When hydrogen chloride dissociates in water , does it form ions or atoms ?
So it actually does dissociate in water?
I thought you know it, you stated that it dissociates in your original question.
Actually at first yes then no Because on the web some say it reacts with water and does not dissociate
Or does it do both ?
Dissociation - in a way - can be thought of as a reaction with water. But not like sulfur(III) oxide reacting with water and producing sulfuric acid, this is more about solvation (or more precisely hydration) of ions.
Precise answer may depend on your level of education. Simple approach says it is just a dissociation:
HCl -> H+ + Cl-
Hmm well actually my textbook does say that but I don't agree in the sense that I still can't really accept the fact that a polar covalent compound dissociates to form ions . I mean why shouldn't it be atoms ? So I went to the web and found this explanation which i like and am able to understand . The term that HCl 'dissociates' in water actually doesn't mean that suddenly HCl molecule breaks into H+ and Cl-, because if that is the case one will need to supply enormous amount of energy. What actually happens is that HCl REACTS with water. since water is considered to be strong basic when compared to HCl, so what really happens is
HCl + H2O --> [H3O+][Cl-]
and this reaction is an exothermal reaction, that's why when you dilute HCl with water the you'll notice that the reaction glass will be slightly warmer.
Since in the past time the most common solvent used in chemistry was water, the definition of acid was also used relatively to water (bronsted acidity concept) and in many case people start to leave out the complete reaction equation and shortened it with HCl ---> H+ + Cl- , it's not wrong though as long as you know that it only applies in aqueous solution and that what really happens is reaction between HCl and water and NOT self-breaking covalent bond of HCl
Is it correct ?
Actually I think I shouldnt try to understand things not really of my level as well. It's kind of tiring . But I can't stop thinking about it till I fully understand it .
And hydration of H+ is what supplies the energy needed. Heat of hydration can be quite high, if you have ever seen one of these "instant hot coffee" cups they produce heat just by adding water to anhydrous calcium hydrate.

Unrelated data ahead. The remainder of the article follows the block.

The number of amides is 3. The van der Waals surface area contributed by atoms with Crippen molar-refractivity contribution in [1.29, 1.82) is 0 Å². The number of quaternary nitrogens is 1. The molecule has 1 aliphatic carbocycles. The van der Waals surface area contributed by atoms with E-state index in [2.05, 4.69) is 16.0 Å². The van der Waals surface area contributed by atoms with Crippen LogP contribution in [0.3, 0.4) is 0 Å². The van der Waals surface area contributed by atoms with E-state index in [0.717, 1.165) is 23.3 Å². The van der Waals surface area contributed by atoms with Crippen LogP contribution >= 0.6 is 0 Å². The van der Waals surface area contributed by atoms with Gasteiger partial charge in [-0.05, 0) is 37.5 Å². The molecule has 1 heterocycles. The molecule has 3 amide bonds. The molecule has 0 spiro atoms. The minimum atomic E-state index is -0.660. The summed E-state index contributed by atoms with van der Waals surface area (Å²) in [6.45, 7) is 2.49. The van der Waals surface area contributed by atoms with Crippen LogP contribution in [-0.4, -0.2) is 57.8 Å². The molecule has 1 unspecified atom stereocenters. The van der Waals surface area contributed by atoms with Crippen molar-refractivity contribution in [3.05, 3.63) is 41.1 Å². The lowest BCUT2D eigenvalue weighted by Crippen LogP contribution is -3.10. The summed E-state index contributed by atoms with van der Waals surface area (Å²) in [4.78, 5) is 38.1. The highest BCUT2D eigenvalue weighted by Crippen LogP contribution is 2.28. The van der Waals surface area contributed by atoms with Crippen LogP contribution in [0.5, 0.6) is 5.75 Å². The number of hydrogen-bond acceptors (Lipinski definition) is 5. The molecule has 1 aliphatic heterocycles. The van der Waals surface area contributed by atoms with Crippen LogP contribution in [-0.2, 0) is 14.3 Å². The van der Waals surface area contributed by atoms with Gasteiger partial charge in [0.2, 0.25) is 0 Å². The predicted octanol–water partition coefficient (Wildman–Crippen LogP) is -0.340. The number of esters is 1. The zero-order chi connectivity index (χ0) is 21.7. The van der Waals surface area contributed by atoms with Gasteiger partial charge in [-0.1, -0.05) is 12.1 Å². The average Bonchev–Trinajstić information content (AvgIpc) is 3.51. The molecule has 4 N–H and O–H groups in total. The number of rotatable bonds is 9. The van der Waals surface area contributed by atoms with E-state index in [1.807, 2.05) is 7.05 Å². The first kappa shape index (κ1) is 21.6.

Water is a strong base not when compared to the HCl, but when compared to the Cl-.
If this explanation works for you, that's OK. It is not wrong. A little bit hand-wavy, but what I posted is a little bit hand-wavy too.
Uhuh. Ok I think what u said makes sense too . Ok so both explanations are considered correct right ? Oh and thanks so much !!
Oh and I still don't understand why it should be ions not atoms. Hcl is made up of h atom and cl atom covalent lu bonded together, just because it is polar and can be dissociated, it doesn't mean it dissociates into ions right? Shouldn't it dissociate into the original hydrogen atom and chlorine atom ? Or is it cos the atoms lose and gain electrons to become ions ?
H and Cl atoms have unpaired electrons and they are highly reactive. That's not the case with H+ and Cl- - first one nicely fits into any lone pair of any water molecule, the latter has a noble gas configuration, which is very stable. Besides, being charged both can attract water molecules which have a dipole moment - that means they are surrounded by these molecules in an ordered way, which further stabilizes them.
Uhuh... So in order to achieve stability hcl has to dissociate into ions not atoms?
You can put it this way.
All systems work this way - they try to get to the most stable configuration.
They may have troubles getting there, in which case they can occupy configuration that is not so stable (some local minimum), but give them a nudge in the right direction and they will nicely move to the most stable.
Ok , I get it now , thank you !
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